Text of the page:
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This eBook from the Gutenberg Project consists of approximately 4,784 pages of information about Complete Project Gutenberg John Galsworthy Works.
he could render to his country and to all public men.  “Thus,” he thought, “shall I cannonize my tourney, and serve Aurora, who is the dawn of truth and beauty in the world.  I am not yet worthy, however, of this adventure, which will, indeed, be far more arduous and distressing to accomplish than any which I have yet undertaken.  What can I do to brighten and equip my mind and divest it of all those prejudices in which it may unconsciously have become steeped?  If I could leave the earth a short space and commune with the clouds it might be best.  I will go to Hendon and see if someone will take me up for a consideration; for on earth I can no longer be sure of anything.”

And having rounded off his purpose with this lofty design, he went back to bed with his head lighter than a puff-ball.

XVII

ADDRESSES THE CLOUDS

On the morning following his resurrection Mr. Lavender set out very early for the celebrated flying ground without speaking of his intention to anyone.  At the bottom of the hill he found to his annoyance that Blink had divined his purpose and was following.  This, which compelled him to walk, greatly delayed his arrival.  But chance now favoured him, for he found he was expected, and at once conducted to a machine which was about to rise.  A taciturn young man, with a long jaw, and wings on his breast, was standing there gazing at it with an introspective eye.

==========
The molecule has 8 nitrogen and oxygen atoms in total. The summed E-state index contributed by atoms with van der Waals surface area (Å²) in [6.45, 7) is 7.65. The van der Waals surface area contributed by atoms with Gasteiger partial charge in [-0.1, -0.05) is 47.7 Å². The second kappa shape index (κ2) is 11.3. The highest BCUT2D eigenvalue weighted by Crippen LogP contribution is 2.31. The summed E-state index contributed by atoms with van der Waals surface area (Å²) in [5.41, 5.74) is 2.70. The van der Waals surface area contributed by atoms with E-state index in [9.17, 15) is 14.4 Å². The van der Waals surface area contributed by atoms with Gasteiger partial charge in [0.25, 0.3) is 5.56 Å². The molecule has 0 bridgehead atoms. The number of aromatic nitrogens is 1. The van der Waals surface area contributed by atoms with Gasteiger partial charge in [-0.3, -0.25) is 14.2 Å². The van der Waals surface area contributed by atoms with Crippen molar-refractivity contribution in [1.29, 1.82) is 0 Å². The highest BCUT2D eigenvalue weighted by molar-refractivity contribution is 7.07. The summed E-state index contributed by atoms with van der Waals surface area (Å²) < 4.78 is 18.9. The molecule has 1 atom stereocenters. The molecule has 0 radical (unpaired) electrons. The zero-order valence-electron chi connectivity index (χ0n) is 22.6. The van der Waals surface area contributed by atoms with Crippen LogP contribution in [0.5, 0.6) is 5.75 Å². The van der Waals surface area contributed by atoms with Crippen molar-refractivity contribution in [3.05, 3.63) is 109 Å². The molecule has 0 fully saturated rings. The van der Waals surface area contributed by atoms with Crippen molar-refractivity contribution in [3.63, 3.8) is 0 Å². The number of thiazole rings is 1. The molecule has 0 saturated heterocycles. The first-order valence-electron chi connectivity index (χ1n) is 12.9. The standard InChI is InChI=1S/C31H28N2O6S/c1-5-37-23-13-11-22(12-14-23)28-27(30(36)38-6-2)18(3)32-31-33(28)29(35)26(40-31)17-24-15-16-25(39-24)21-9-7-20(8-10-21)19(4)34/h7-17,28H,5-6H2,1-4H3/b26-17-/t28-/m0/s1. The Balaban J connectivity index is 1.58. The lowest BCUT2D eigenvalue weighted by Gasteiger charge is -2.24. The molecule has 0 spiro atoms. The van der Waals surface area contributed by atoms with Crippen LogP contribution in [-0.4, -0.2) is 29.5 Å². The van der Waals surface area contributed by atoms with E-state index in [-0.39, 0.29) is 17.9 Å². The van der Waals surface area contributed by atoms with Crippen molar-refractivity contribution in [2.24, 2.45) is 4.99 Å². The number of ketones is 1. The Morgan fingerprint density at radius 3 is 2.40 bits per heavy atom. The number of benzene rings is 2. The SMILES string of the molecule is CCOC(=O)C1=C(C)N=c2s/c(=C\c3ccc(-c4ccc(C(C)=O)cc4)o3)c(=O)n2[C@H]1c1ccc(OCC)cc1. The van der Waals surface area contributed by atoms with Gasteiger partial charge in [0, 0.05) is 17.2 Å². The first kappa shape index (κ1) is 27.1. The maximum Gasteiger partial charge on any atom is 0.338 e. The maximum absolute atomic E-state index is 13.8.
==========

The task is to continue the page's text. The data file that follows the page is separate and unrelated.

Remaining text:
“Ready, sir?” he said.

“Yes,” replied Mr. Lavender, enveloped to the eyes in a garment of fur and leather.  “Will you kindly hold my dog?” he added, stroking Blink with the feeling that he was parting for ever with all that was most dear to him.

An attendant having taken hold of her by the collar, Mr. Lavender was heaved into the machine, where the young airman was already seated in front of him.

“Shall I feel sick?” asked Mr. Lavender.

“Probably,” said the young airman.

“That will not deter me, for the less material I become the better it will be.”

The young airman turned his head, and Mr. Lavender caught the surprised yellow of his eye.

“Hold on,” said the airman, “I’m going to touch her off.”

Mr. Lavender held on, and the machine moved but at this moment Blink, uttering a dismal howl, leapt forward, and, breaking from the attendant’s grasp, landed in the machine against Mr. Lavender’s chest.

“Stop! stop he cried!” my dog.

“Stuff her down,” said the unmoved airman, “between your legs.  She’s not the first to go up and won’t be the last to come down.”

Mr. Lavender stuffed her down as best he could.  “If we are to be killed,” he thought, “it will be together.  Blink!” The faithful creature, who bitterly regretted her position now that the motion had begun, looked up with a darkened eye at Mr. Lavender, who was stopping his ears against the horrible noises which had now begun.  He too, had become aware of the pit of his stomach; but this sensation soon passed away in the excitement he felt at getting away from the earth, for they were already at the height of a house, and rising rapidly.

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